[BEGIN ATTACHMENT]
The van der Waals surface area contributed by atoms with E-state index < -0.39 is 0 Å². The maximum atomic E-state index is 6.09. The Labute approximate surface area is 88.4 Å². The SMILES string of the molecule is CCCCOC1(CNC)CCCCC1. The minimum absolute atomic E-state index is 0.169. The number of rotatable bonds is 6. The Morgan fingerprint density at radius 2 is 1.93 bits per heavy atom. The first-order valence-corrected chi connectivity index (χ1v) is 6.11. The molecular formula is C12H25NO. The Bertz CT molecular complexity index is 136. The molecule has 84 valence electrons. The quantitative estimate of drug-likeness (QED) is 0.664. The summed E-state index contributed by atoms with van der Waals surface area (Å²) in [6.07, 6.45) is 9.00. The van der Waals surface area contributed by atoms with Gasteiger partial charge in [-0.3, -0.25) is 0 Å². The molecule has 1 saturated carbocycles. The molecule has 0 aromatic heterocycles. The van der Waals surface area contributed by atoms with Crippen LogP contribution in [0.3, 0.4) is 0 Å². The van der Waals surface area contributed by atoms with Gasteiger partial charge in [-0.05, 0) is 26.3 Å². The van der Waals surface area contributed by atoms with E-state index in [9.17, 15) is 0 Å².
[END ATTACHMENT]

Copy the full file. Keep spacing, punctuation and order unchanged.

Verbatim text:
The van der Waals surface area contributed by atoms with E-state index < -0.39 is 0 Å². The maximum atomic E-state index is 6.09. The Labute approximate surface area is 88.4 Å². The SMILES string of the molecule is CCCCOC1(CNC)CCCCC1. The minimum absolute atomic E-state index is 0.169. The number of rotatable bonds is 6. The Morgan fingerprint density at radius 2 is 1.93 bits per heavy atom. The first-order valence-corrected chi connectivity index (χ1v) is 6.11. The molecular formula is C12H25NO. The Bertz CT molecular complexity index is 136. The molecule has 84 valence electrons. The quantitative estimate of drug-likeness (QED) is 0.664. The summed E-state index contributed by atoms with van der Waals surface area (Å²) in [6.07, 6.45) is 9.00. The van der Waals surface area contributed by atoms with Gasteiger partial charge in [-0.3, -0.25) is 0 Å². The molecule has 1 saturated carbocycles. The molecule has 0 aromatic heterocycles. The van der Waals surface area contributed by atoms with Crippen LogP contribution in [0.3, 0.4) is 0 Å². The van der Waals surface area contributed by atoms with Gasteiger partial charge in [-0.05, 0) is 26.3 Å². The van der Waals surface area contributed by atoms with E-state index in [9.17, 15) is 0 Å².